Alzheimer's disease (AD), the most common cause of dementia in older adults, is a major public health concern affecting approximately 5 million adults over the age of 65 in the United States. Developing methods to assess and identify individuals prior to the onset of significant clinical symptoms is crucial to extending the quality of life in individuals with AD and their caregivers. However, specific biological markers that predict cognitive decline in older adults remain elusive. One approach to identifying potential markers of preclinical AD is to examine brain function in individuals at higher risk of developing the disease, such as those diagnosed with Mild Cognitive Impairment (MCI). MCI generally implies impairment on tests of cognitive function, but maintenance of intact global cognition and daily functioning levels. Recent definitions of MCI characterize clinical subtypes of individuals with primary memory impairments (amnestic) or primary non-memory impairments (non-amnestic) involving one or more cognitive areas. However, the lack of a universal operational definition of MCI among clinical and research practices results in widely varying prevalence rates and progression rates from MCI to AD. Additional factors, such as cerebrovascular function, may also influence progression of MCI and AD. The current proposal seeks to evaluate the relationship between cerebrovascular function as measured by cerebral blood flow (CBF), brain function as measured by the blood-oxygenation level dependent (BOLD) response, and cognition in older adults with amnestic and non-amnestic MCI, as well as a group of cognitively intact older adults. In addition, two types of MCI criteria will be used to compare the consistency of functional brain profiles between different MCI classification schemes. Using a novel neuroimaging technique that simultaneously measures CBF and BOLD response, this study will examine functional activation patterns in MCI during episodic memory performance, one of the first major cognitive functions to decline in AD. This is an important method because differences in the BOLD response may also reflect variations in cerebrovascular functioning that become more pronounced with age or disease and can be confused with neural activity. Further, this study plans to examine the influence of cerebrovascular disease risk on CBF and BOLD response in MCI to reveal the interaction between MCI and vascular risk factors. Overall, the proposed study will better characterize the neurovascular underpinnings of the MCI subtypes and the influence that cerebrovascular function has on brain function in these individuals. This study will provide information to better identify individuals at higher risk for AD so that effective treatment strategies can be implemented at an early stage and will assess factors that may modify the progression of MCI to AD. As even small delays in the onset of AD are predicted to significantly reduce the global burden of this disease, a better understanding of the factors that interact to increase risk are imperative to improve the lives of individuals in our rapidly aging society.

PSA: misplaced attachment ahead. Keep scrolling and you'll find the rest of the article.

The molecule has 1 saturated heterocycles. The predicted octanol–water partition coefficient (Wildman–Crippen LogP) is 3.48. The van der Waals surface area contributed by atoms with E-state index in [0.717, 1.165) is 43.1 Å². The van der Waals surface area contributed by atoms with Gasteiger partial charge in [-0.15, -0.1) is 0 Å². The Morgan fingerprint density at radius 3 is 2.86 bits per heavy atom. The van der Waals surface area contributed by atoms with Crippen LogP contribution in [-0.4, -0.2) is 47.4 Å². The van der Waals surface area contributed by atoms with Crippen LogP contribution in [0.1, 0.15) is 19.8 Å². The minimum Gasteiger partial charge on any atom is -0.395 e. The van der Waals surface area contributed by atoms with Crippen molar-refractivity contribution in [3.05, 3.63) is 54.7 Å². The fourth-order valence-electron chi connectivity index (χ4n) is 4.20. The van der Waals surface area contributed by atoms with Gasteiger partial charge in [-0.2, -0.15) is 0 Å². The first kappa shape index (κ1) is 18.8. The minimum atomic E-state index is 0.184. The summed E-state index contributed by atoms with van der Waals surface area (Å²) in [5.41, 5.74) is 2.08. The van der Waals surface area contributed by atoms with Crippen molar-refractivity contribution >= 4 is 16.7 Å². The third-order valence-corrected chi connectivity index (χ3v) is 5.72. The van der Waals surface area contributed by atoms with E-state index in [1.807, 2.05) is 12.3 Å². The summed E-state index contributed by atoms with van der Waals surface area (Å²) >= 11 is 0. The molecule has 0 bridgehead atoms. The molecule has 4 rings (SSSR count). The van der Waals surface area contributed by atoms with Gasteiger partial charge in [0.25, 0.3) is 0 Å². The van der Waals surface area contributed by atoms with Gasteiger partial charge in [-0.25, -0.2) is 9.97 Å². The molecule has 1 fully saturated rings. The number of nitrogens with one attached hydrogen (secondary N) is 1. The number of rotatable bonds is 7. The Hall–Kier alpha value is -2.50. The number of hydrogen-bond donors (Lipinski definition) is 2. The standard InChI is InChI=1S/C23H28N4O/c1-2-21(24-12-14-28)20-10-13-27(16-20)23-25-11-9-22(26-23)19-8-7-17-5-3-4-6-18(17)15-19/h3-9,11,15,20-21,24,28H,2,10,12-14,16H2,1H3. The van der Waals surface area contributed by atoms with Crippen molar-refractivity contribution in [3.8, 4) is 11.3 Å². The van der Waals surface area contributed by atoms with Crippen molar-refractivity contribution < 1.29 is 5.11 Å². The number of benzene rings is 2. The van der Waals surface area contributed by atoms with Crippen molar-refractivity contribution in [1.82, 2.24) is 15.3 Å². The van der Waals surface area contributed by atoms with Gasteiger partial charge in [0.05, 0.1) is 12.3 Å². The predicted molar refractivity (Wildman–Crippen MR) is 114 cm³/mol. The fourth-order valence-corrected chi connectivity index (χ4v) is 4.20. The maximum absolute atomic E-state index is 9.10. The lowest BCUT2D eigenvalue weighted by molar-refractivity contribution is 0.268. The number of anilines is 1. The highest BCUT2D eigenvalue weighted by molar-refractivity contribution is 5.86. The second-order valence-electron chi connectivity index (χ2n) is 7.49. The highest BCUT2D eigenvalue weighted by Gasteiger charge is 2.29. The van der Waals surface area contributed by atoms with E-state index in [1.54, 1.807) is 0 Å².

Current estimates report that approximately 13% of individuals over the age of 65 in the U.S. have Alzheimer's disease (AD) and as the portion of individuals over the age of 65 is expected to double by the year 2030, it is important to assess methods of early detection of AD as well as to prevent or delay cognitive and neurological decline in older adults. The proposed study will focus on better characterizing the neurovascular underpinnings of specific subtypes of Mild Cognitive Impairment (MCI), a risk factor for developing AD, and the influence that vascular function has on brain function in individuals with MCI. This study will provide information to better identify individuals at higher risk for AD so that effective treatment strategies can be implemented at an early stage and will examine factors that may modify the progression of MCI to AD.